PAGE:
Today I thought I’d stop by and tell you about two very incredible books by two very incredible authors. It’s been a while as I’ve been drowning in a sea of essays. Apologies in advance if this reads like one, all complaints should be directed towards the University of Manchester’s English department…
Lara Williams’ Supper Club and Anna Hope’s Expectation. Both published this year and both utterly dazzling. They both tell wonderful stories of women from a woman’s perspective, exploring a process of growing up, of encountering the self and of entering the world in different ways.
This paired up review is inspired by an event we’re running at Blackwell’s Manchester on 20th November which will see both of these incredible authors in conversation with another exceptional writer: Naomi Booth. I’ll include a link at the end of this post if you’d like to get a ticket and come along to chat about the books—you’ll find me crying at the back of the room most likely. These books belong next to each other on a bookshelf; the themes of womanhood, female friendship and memory are intrinsic to both narratives.
I read both Expectation and Supper Club in the height of this summer’s heatwave. I sat in the garden eating a whole punnet of apricots (always on offer at Sainsbury’s) and scrolled on my phone, looking for my next read. Expectation had been on my radar for a while, and when I realised it had been released, I pretty much ran to the shop to buy it, picking up Supper Club at the same time.
The story follows the lives of three different women, each chapter made up of sections about each of the people within the book. Although set in the present, the narrative is interrupted by italics which detail the timeline of the friendships which connect them. I loved this element of the book and found it similar to Supper Club in this way. Both authors use memory as a way of analysing the past from both negative and positive perspectives and I found it really interesting how the memories physically broke through the text in Expectation. The cover poses a question which stayed with me throughout my reading and suggests why this feature was so prevalent:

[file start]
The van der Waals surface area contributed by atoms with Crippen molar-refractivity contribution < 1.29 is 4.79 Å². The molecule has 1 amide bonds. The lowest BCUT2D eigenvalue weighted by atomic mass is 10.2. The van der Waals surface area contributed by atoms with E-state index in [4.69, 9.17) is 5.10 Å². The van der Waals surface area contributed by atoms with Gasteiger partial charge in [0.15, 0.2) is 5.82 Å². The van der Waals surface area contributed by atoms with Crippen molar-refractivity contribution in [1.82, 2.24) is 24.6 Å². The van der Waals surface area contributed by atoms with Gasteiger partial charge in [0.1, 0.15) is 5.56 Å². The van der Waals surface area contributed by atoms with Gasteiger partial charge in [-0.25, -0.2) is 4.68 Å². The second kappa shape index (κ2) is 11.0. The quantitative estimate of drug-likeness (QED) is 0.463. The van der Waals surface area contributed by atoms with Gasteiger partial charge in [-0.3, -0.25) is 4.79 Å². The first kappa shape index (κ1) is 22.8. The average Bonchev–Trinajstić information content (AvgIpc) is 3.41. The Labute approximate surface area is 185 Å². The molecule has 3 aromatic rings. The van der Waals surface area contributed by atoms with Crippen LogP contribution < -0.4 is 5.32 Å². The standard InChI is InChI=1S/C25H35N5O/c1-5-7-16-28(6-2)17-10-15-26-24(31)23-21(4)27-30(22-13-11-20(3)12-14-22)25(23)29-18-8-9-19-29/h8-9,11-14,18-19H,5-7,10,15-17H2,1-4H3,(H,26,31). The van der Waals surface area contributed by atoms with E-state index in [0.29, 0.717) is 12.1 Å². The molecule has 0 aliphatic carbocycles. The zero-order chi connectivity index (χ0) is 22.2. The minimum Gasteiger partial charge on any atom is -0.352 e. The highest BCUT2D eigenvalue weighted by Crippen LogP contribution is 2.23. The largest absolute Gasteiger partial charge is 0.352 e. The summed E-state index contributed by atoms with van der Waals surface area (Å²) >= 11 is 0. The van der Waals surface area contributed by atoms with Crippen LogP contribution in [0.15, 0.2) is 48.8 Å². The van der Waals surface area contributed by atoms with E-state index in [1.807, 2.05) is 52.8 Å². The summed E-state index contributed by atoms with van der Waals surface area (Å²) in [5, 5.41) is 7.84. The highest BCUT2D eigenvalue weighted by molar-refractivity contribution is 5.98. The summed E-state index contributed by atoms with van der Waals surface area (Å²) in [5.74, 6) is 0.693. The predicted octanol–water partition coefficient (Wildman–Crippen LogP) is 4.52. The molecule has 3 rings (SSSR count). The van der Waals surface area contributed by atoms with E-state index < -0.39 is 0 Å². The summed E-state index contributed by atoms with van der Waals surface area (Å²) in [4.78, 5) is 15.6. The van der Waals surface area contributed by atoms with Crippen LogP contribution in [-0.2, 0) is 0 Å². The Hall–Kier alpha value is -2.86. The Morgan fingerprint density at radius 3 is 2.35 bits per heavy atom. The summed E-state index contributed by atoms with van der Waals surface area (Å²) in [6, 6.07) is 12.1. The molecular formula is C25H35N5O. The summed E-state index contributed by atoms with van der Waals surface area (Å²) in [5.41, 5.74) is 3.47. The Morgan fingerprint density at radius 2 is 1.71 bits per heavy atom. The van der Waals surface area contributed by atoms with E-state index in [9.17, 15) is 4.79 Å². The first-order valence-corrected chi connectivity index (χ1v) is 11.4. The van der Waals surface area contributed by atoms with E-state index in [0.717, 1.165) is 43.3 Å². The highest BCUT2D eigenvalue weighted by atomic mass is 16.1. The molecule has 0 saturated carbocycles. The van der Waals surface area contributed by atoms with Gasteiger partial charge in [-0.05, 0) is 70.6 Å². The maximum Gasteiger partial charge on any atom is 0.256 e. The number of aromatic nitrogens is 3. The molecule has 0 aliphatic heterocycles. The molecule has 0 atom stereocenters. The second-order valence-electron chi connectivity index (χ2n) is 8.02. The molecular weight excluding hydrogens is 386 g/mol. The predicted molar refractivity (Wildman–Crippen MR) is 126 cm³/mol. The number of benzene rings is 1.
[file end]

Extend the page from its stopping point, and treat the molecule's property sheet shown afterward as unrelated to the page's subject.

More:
‘What happened to the women we were supposed to become?’
Female friendships are a prevalent focus of both novels too. What I found significant about this was the way in which both authors presented relationships between women as complex rather than two-dimensional. The women in these books are multi-layered and the friendships experienced are as much flawed as they are fantastically well-developed. I felt like I too was part of the friendship groups, first as a fourth member of Expectation’s trio, and then as a fully-fledged member of the Supper Club, gorging on caramel cheesecake as I read.
One of Hope’s italicised memories cuts through the text with a philosophical conviction:
‘These are the ones who trouble her. They are slippery, hard to categorize. And Hannah is fond of categorization. This girl sounds posh but does not act it. Hannah has never seen her in the student union. She is beautiful but careless with her beauty- at eleven o’clock seminars, for instance, she often has last night’s make-up crusted around her eyes. The tip of her index finger is stained orange from smoking. She barely seems to brush her hair. But this girl possesses something indefinable, something that, although she cannot name it, Hannah knows she wants desperately for herself.’
There is something really unique about the way Hope writes about female friendship. She captures the admiration, the envy, the love and the simultaneous hatred that is often prevalent between friends and yet often goes unspoken, particularly how these tensions can affect us in deeply emotional ways. Williams captures a similar sentiment in Supper Club:
‘Stevie had elected herself master of ceremonies, hustling all the women into getting more drunk, announcing toasts and speeches. She revelled in the role and we spent a lot of time listening to her stories, to her thoughts on Mary Wollstonecraft. Sometimes I would think— let her perform. Mostly, I felt a deep pride and sororal love. I would throw my arms around her and declare, ‘I adore you!’
Supper Club is an exclusive meeting of women who like to eat. When the narrator Roberta finds herself feeling lost, feeling at a loss for how to articulate her self, she starts the Supper Club. The women who attend are hungry for something, whether its friendship or relief from the reality of life, and they find an answer in the Supper Club. The concept of this book is so clever and witty and so many other words which I just can’t put my finger on. The descriptions of the women gathered in darkness, stuffing their faces with all manner of foods, was both gruesome and elegant. I found a lot of comfort in the ways Williams talked about bodies. Although Roberta was often doing more harm to her body than good, the visceral descriptions of the female body— it’s growth, it’s shrinking, it’s energy and it’s power—served as a very honest and direct way to provoke thought about the way they are policed by ourselves and by society.
I absolutely adored both of these books. Other things I loved: settings in the North, complex and casual sexuality representation, beautiiifully interesting characters. Catch me waiting outside my nearest bookshop (aka Blackwell’s MCR) for the next books from these wonderful women writers.
There’s something very magical when you read two books in and row and they speak both to you and simultaneously to each other. I am so very excited to hear these authors in conversation tomorrow evening and I hope to see you there too!
I’ve been pretty absent from book-blogging of recent but I’m hoping this marks the start of a new chapter. I can’t promise I won’t be spending the next month devouring my way through many a Christmas sandwich though (in true Supper Club style), so until next time!
Tickets for the event: